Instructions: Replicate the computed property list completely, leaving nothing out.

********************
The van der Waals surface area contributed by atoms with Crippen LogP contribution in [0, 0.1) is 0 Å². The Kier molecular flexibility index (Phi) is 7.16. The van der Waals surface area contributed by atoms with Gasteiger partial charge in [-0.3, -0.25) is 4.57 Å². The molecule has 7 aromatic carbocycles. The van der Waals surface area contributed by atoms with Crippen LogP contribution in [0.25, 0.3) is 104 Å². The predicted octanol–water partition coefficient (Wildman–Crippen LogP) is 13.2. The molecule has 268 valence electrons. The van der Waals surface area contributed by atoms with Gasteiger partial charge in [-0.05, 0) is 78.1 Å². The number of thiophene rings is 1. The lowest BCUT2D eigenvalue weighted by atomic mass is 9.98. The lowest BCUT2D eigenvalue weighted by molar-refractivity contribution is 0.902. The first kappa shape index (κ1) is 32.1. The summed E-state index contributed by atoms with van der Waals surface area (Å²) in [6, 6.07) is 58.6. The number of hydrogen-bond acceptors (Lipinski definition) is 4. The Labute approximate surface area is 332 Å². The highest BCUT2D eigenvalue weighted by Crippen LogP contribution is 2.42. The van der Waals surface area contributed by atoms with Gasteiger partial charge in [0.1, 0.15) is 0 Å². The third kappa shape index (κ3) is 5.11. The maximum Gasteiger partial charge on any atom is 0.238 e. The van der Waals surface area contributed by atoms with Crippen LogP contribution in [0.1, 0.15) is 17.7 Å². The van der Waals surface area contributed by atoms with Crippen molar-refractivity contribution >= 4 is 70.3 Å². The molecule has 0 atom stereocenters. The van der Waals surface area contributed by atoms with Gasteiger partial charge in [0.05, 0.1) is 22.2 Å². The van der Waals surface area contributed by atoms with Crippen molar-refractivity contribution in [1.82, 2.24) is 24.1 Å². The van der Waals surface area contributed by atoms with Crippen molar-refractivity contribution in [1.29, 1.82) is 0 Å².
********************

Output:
The van der Waals surface area contributed by atoms with Crippen LogP contribution in [0, 0.1) is 0 Å². The Kier molecular flexibility index (Phi) is 7.16. The van der Waals surface area contributed by atoms with Gasteiger partial charge in [-0.3, -0.25) is 4.57 Å². The molecule has 7 aromatic carbocycles. The van der Waals surface area contributed by atoms with Crippen LogP contribution in [0.25, 0.3) is 104 Å². The predicted octanol–water partition coefficient (Wildman–Crippen LogP) is 13.2. The molecule has 268 valence electrons. The van der Waals surface area contributed by atoms with Gasteiger partial charge in [-0.05, 0) is 78.1 Å². The number of thiophene rings is 1. The lowest BCUT2D eigenvalue weighted by atomic mass is 9.98. The lowest BCUT2D eigenvalue weighted by molar-refractivity contribution is 0.902. The first kappa shape index (κ1) is 32.1. The summed E-state index contributed by atoms with van der Waals surface area (Å²) in [6, 6.07) is 58.6. The number of hydrogen-bond acceptors (Lipinski definition) is 4. The Labute approximate surface area is 332 Å². The highest BCUT2D eigenvalue weighted by Crippen LogP contribution is 2.42. The van der Waals surface area contributed by atoms with Gasteiger partial charge in [0.1, 0.15) is 0 Å². The third kappa shape index (κ3) is 5.11. The maximum Gasteiger partial charge on any atom is 0.238 e. The van der Waals surface area contributed by atoms with Crippen LogP contribution in [0.1, 0.15) is 17.7 Å². The van der Waals surface area contributed by atoms with Crippen molar-refractivity contribution >= 4 is 70.3 Å². The molecule has 0 atom stereocenters. The van der Waals surface area contributed by atoms with Gasteiger partial charge in [0.05, 0.1) is 22.2 Å². The van der Waals surface area contributed by atoms with Crippen molar-refractivity contribution in [1.82, 2.24) is 24.1 Å². The van der Waals surface area contributed by atoms with Crippen molar-refractivity contribution in [1.29, 1.82) is 0 Å².